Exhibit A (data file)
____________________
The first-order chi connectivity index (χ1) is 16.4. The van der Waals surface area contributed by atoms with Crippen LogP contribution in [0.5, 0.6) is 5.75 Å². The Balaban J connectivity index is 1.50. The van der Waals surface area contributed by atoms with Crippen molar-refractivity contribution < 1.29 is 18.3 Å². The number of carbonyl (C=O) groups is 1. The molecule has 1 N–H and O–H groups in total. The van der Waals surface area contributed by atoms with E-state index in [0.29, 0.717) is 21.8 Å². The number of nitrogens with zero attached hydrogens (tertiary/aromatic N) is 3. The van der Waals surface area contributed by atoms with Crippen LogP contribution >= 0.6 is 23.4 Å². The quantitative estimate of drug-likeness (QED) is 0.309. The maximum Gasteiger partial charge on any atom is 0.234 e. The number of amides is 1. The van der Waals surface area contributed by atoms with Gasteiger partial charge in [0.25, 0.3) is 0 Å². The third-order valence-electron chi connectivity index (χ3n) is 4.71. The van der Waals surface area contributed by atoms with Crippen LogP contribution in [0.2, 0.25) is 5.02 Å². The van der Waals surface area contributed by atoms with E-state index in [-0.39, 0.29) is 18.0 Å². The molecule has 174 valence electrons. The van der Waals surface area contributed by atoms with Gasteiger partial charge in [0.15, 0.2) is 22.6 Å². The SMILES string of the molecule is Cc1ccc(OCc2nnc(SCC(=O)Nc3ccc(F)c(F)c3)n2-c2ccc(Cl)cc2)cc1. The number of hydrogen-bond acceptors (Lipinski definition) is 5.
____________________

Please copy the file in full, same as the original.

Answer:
The first-order chi connectivity index (χ1) is 16.4. The van der Waals surface area contributed by atoms with Crippen LogP contribution in [0.5, 0.6) is 5.75 Å². The Balaban J connectivity index is 1.50. The van der Waals surface area contributed by atoms with Crippen molar-refractivity contribution < 1.29 is 18.3 Å². The number of carbonyl (C=O) groups is 1. The molecule has 1 N–H and O–H groups in total. The van der Waals surface area contributed by atoms with E-state index in [0.29, 0.717) is 21.8 Å². The number of nitrogens with zero attached hydrogens (tertiary/aromatic N) is 3. The van der Waals surface area contributed by atoms with Crippen LogP contribution >= 0.6 is 23.4 Å². The quantitative estimate of drug-likeness (QED) is 0.309. The maximum Gasteiger partial charge on any atom is 0.234 e. The number of amides is 1. The van der Waals surface area contributed by atoms with Gasteiger partial charge in [0.25, 0.3) is 0 Å². The third-order valence-electron chi connectivity index (χ3n) is 4.71. The van der Waals surface area contributed by atoms with Crippen LogP contribution in [0.2, 0.25) is 5.02 Å². The van der Waals surface area contributed by atoms with E-state index in [-0.39, 0.29) is 18.0 Å². The molecule has 174 valence electrons. The van der Waals surface area contributed by atoms with Gasteiger partial charge in [0.15, 0.2) is 22.6 Å². The SMILES string of the molecule is Cc1ccc(OCc2nnc(SCC(=O)Nc3ccc(F)c(F)c3)n2-c2ccc(Cl)cc2)cc1. The number of hydrogen-bond acceptors (Lipinski definition) is 5.